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When Football was Football by Richard Havers

Release date: 09th December, 2008
Publisher: Haynes Publishing

List Price: 18.99
Our Price: 13.29
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Even the most informal chat with anyone who purports to be a football fan invariably leads to a discussion about how the game has changed ever since the Premier League was conceived and delivered to an unsuspecting sporting public 17 years ago.

There is an overwhelming sense that the game has been ruined by money and the influx of a breed of player who lack even a modicum of loyalty. Meanwhile, the game's long-suffering supporters are increasingly isolated and events prior to 1992 effectively eradicated from the record books; in short, football has become sanitised and Stalinised.

Readers who recognise what has happened to our national game, now awash with players who are unqualified to play for the national side, will appreciate Richard Havers' "When Football Was Football"

Havers has undertaken a task completed by many before him and in truth, not as well: it's difficult to squeeze a football history encompassing a century into fewer than 250 pages, albeit oversized ones, although much of the impressive photography gives this book a genuinely historic feel. Cleverly, Havers finishes at 1992 when the game officially became a business and fans began paying through the nose for the self-styled 'most exciting league in the world'.
The author is better known for his books featuring musicians such as Bill Wyman and Frank Sinatra, but he admits to being a Spurs fan, which presumably qualifies him to write about aspiration and dreams, the core of any football fan's beliefs. He quotes most of football's greats extensively, although Bill Shankly's opening words regarding football's simplicity provide a literary glue which succeeds in holding this book together and sets the scene for Havers to discuss German Max Seeburg, Britain's first foreign player and Alf Common, the game's first £1,000 player.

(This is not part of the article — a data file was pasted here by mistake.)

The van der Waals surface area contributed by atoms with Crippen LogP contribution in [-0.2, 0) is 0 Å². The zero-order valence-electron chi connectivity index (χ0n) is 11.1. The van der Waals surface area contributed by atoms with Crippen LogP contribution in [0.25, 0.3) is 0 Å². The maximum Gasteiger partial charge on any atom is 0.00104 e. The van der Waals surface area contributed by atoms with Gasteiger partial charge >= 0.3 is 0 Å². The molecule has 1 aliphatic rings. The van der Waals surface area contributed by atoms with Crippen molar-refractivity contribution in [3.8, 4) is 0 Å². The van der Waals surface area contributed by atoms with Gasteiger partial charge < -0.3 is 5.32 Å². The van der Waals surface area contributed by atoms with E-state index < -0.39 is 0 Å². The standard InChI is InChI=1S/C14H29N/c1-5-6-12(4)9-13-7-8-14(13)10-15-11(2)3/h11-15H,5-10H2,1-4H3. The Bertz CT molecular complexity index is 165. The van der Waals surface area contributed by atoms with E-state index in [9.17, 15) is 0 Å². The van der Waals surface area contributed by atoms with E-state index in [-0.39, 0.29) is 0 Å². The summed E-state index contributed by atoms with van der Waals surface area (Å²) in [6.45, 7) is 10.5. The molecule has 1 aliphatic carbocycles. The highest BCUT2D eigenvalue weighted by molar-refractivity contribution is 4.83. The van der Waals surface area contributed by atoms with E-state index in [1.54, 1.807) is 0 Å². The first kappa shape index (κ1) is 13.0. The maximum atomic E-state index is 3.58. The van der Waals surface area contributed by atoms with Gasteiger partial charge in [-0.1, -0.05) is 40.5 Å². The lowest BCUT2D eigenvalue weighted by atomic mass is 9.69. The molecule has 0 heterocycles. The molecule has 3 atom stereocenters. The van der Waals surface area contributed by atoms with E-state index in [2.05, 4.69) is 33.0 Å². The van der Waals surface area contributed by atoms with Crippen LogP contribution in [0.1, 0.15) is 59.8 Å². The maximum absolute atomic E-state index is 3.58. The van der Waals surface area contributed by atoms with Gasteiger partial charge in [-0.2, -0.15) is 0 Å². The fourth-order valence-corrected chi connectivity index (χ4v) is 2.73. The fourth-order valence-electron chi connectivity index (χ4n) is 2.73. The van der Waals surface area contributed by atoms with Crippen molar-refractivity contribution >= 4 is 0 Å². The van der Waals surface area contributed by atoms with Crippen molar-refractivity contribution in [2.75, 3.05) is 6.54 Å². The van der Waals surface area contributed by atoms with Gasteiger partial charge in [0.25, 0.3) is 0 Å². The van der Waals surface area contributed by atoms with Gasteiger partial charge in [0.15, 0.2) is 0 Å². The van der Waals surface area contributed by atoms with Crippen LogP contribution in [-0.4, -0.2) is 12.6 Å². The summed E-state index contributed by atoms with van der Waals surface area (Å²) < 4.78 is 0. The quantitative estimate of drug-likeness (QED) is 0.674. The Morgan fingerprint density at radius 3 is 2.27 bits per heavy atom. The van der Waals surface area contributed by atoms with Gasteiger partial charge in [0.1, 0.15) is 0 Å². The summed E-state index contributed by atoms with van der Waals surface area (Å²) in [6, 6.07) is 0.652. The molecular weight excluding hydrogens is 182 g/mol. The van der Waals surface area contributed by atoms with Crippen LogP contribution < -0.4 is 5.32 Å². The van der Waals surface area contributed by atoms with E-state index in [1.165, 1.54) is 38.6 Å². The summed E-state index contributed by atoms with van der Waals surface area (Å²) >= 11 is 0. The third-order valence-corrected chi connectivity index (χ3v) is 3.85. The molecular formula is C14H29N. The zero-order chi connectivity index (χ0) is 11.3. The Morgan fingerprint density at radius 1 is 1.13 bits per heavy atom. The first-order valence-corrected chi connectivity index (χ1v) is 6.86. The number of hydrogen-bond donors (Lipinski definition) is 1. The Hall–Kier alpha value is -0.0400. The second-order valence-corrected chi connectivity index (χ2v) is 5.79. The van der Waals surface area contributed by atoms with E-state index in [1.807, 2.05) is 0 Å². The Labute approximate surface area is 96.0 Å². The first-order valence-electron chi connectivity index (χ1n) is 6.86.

There are plenty of memorable photographs, including last century's first FA Cup and Conservative politician A.J Balfour, later to become Prime Minister, kicking off a match. It strikes you that none of today's political class would bother to get their feet dirty; for them, football's new world provides an opportunity to align themselves with a team, purely in to the interests of being re-elected.
Yes, in times past many of the grounds were health hazards, training and treatment facilities were basic and in winter, most pitches comprised mud and dirt rather than grass. It hardly detracted from the game's inherent spirit, now completely evaporated.
Its final chapter opens with a particularly apposite quote. "Nearly everything possible had been done to spoil the game," it reads, "the heavy financial interest; the absurd transfer and player-selling system; the lack of any birth or residential qualifications; the absurd publicity given to every feature of it by the press; the monstrous partisanship of the crowds." The author of these words? Playwright JB Priestley writing in 1933. As this book shows, even when football really was football, perhaps it sometimes still wasn't quite the game we remember it to have been.


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